Edited by Luca Fiorentino

Artists often have the habit of working “a risparmio”, i.e. using the paint-saving technique of allowing the underlying support itself to take on the task of providing color and thus playing a fundamental role at the formal level.

With light-coloured paper, for example, they ‘save themselves’ the trouble of having to apply light coloured paints, since the paper itself makes up the light elements. In the case of colorued paper, often light-blue as in this case, the background becomes structural as well, as it lends depth of field to the representation, while at the same time playing a determinant role in the composition of chiaroscuro and half tones by means of the opportune use of white lead.

This drawing is a consummate demonstration of all of the aforementioned technical and stylistic characteristics. We see, for example, in the figure of the risen Christ, how careful the artist was to leave more space to emptiness, to accentuate the suffused, spreading light expressed solely by the bare paper, and at the same time used light touches of white lead, applied with a brush, on the clouds under the Redeemer’s feet, where the chiaroscuro is more intense. For the sleepy, astonished and frightened soldiers, on the other hand, the artist was more decisive, using white lead freely to delineate gleaming armour and clothing, while the light-blue paper serves to create the chiaroscuro of the shadows, delicately tempered by watercoloring.

The melting pot of artists working in the Roman Urbe in the late 16th and early 17th centuries often make correct attribution and collocation of surviving drawings difficult. While in some respects this sheet recalls the style of the entourage of Cavalier d’Arpino (Arpino 1568 – Rome 1640), there are also stylistic allusions to sheets by Bernardo Castello (Genoa 1557 – 1629) during his long Roman sojourn. Regarding the latter artist, in my opinion we should compare the sheet depicting The Martyrdom of Santo Stefano conserved in the Drawing and Print Collection of the Gallerie dell’Accademia in Venice, and others attributed to the artist in recent publications1.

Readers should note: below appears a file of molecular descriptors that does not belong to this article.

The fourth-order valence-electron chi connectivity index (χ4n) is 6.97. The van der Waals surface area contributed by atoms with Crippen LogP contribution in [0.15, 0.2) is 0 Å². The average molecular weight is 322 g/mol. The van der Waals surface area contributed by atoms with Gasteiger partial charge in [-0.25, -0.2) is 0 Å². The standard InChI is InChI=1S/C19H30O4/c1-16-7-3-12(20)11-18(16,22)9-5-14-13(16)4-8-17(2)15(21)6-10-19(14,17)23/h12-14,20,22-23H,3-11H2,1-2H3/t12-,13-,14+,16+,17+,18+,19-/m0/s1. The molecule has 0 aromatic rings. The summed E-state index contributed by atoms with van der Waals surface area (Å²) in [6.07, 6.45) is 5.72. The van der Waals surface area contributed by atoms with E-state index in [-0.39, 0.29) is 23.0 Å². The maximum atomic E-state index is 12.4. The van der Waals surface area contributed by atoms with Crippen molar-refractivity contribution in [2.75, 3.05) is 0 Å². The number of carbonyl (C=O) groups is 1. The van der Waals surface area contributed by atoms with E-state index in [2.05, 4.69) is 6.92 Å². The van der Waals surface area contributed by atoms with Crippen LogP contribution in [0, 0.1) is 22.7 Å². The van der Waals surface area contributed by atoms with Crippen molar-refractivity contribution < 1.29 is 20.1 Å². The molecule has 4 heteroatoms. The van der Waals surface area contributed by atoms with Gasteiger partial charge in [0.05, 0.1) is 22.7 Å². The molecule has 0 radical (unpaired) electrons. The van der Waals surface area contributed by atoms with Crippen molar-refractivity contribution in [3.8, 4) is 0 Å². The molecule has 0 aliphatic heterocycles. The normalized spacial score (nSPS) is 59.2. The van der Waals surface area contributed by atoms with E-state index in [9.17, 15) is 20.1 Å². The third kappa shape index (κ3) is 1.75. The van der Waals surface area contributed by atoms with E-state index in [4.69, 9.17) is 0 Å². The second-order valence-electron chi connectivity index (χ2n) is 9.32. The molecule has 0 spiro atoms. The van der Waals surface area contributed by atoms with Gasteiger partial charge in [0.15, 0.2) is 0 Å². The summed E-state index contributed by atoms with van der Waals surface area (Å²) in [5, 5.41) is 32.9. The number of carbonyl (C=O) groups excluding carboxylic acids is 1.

In addition to the technical-stylistic correspondence, the Venetian sheet is comparable to the one in question in terms of specific similarities in types of faces and in the construction of anatomies (see the pointed noses, the empty orbital cavities of the eyes, the elongated hands with pointed fingers).

1 The drawing held at the Accademia in Venice is attributed to Castello in: Da Luca Cambiaso a Domenico Piola. Disegni genovesi dell’Accademia di Venezia, curator Luca Leoncini, catalogue edited by Ezia Gavazza, Lauro Magnani, Giovanna Rotondi Terminiello, Genoa, Palazzo Reale, Teatro del Falcone 13 April – 8 July 2007, Milan, 2007, entry on Bernardo Castello n. 28 p. 90.

On a few drawings recently attributed to the artist see also: Linee, lumi et ombre finite. Disegni dei maestri genovesi tra 500 e 700, Novi Ligure, Museo dei Campionissimi 5 March – 12 June 2016, curators Valentina Frascarolo and Chiara Vignola, Novi Ligure, 2016.

This drawing should also be compared with one in the Drawing and Print Collection of the Louvre, pointed out to me by Valentina Frascarolo, published in: Federica Mancini, Dessins Gènois XVIe-XVIIIe, Musèe du Louvre, Dèpartement des Arts Graphiques, Inventaire Gènèral des dessins italiens, Tome XI, Paris, 2017, entry 40, Atelier di Semino, Le nozze di Cana, black chalk, pen, brown ink, brown acquarellature, white bodycolour heightening on light- blue paper 341 x 495 mm (Inv. 10093). In the entry, the writer associates the drawing with the circle of Andrea Semino, but admits that from a stylistic point of view it strongly suggests the style of Bernardo Castello.

Related Art